Holiday or Business?  The most common form of travel expenditure is overseas travel. Often taxpayers tag a holiday to an overseas business trip. If the principal purpose of the trip is business, then airfares and all business-related expenses are fully deductible. Expenditure relating to the holiday component of the trip is not deductible. A mere allocation on a percentage basis is not normal – records of the trip must be kept, such as the itinerary, places of business visited, actual business conducted, items of expenditure etc. Any element of private expenditure must be treated as drawings when analysing the expenses for accounting at year end.
If business is merely incidental to a holiday trip then airfares may not be deductible. There has to be a nexus between the trip and the production of income for business portion to be deductible. Where overseas travel to conferences, trade fairs etc relate to the business operations, then such travel is deductible. Often the taxpayer is accompanied by their spouse on such trips. If the spouse is assisting the taxpayer in presenting a paper or expected to attend the function, then usually the spouse’s travel expenses may also be deductible.
Purpose of the business trip?  If the business trip is in relation to purchasing a capital asset e.g. a farmer may make a trip to buy a tractor, the travel cost must be capitalised to the fixed asset cost which is then subject to depreciation. Where such travel costs result in the failure to purchase a fixed asset, it is likely not to meet the nexus test for the income-earning process in which case it becomes black hole expenditure. However, if the travel is to gain knowledge of the market or to investigate expanding operations, then the travel cost may be deductible.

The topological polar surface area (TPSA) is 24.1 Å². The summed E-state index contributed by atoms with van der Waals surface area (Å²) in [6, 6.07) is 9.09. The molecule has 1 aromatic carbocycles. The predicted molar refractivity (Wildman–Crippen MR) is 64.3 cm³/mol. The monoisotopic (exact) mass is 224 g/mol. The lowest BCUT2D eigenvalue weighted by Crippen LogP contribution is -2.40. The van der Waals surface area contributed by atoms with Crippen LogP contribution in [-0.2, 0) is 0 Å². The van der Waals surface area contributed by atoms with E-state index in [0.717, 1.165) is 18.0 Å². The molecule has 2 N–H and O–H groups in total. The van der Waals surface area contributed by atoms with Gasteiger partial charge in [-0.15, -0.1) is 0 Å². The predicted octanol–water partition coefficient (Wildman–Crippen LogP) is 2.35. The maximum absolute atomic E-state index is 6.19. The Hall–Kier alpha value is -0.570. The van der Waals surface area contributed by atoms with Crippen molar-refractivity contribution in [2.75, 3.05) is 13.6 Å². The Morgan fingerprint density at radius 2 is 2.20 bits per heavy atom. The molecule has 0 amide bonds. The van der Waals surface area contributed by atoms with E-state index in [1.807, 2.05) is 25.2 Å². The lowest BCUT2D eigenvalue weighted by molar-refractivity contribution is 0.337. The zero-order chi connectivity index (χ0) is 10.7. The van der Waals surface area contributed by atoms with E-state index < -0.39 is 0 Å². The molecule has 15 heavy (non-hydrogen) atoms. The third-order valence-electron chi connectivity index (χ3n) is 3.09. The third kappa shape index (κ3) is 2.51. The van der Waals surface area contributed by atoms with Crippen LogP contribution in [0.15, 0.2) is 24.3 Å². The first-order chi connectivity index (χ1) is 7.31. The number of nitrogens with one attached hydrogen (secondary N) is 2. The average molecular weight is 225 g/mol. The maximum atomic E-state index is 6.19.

As is the case with the deductibility of most expenditure items bordering on grey areas, the above serves as a guideline only and you should contact us.

Formal Written Agreements for Family Arrangements
A recent High Court decision highlights the importance of having carefully worded signed agreements for family arrangements to avoid misunderstandings. In this case, a son allowed his mother to occupy a property of his. She occupied the property for 7.5 years. No rent or outgoings were paid for by the mother but she did purchase chattels and maintained the gardens. The son and mother fell out and the son served a Notice to Quit the property.
The mother sued the son. Since she had only been given an “indication” from her son that she could live at the property for the rest of her life and did not have a legally binding agreement, the court found it to be “an unenforceable promise”. If the mother had had a formal written agreement setting out the basis on which she could occupy the property, no court case would have been required.
An agreement of this nature should include the basis of the right to occupy i.e. permanent or temporary, whether there is a requirement to contribute to the maintenance and the outgoings of the property and what alterations are allowed to be made to the property. A formal written agreement would protect everyone involved in such a family arrangement.
Important: This is not advice. Clients should not act solely on the basis of the material contained in the Client Newsletter. Items herein are general comments only and do not constitute or convey advice per se. Changes in legislation may occur quickly. We therefore recommend that our formal advice be sought before acting in any of the areas.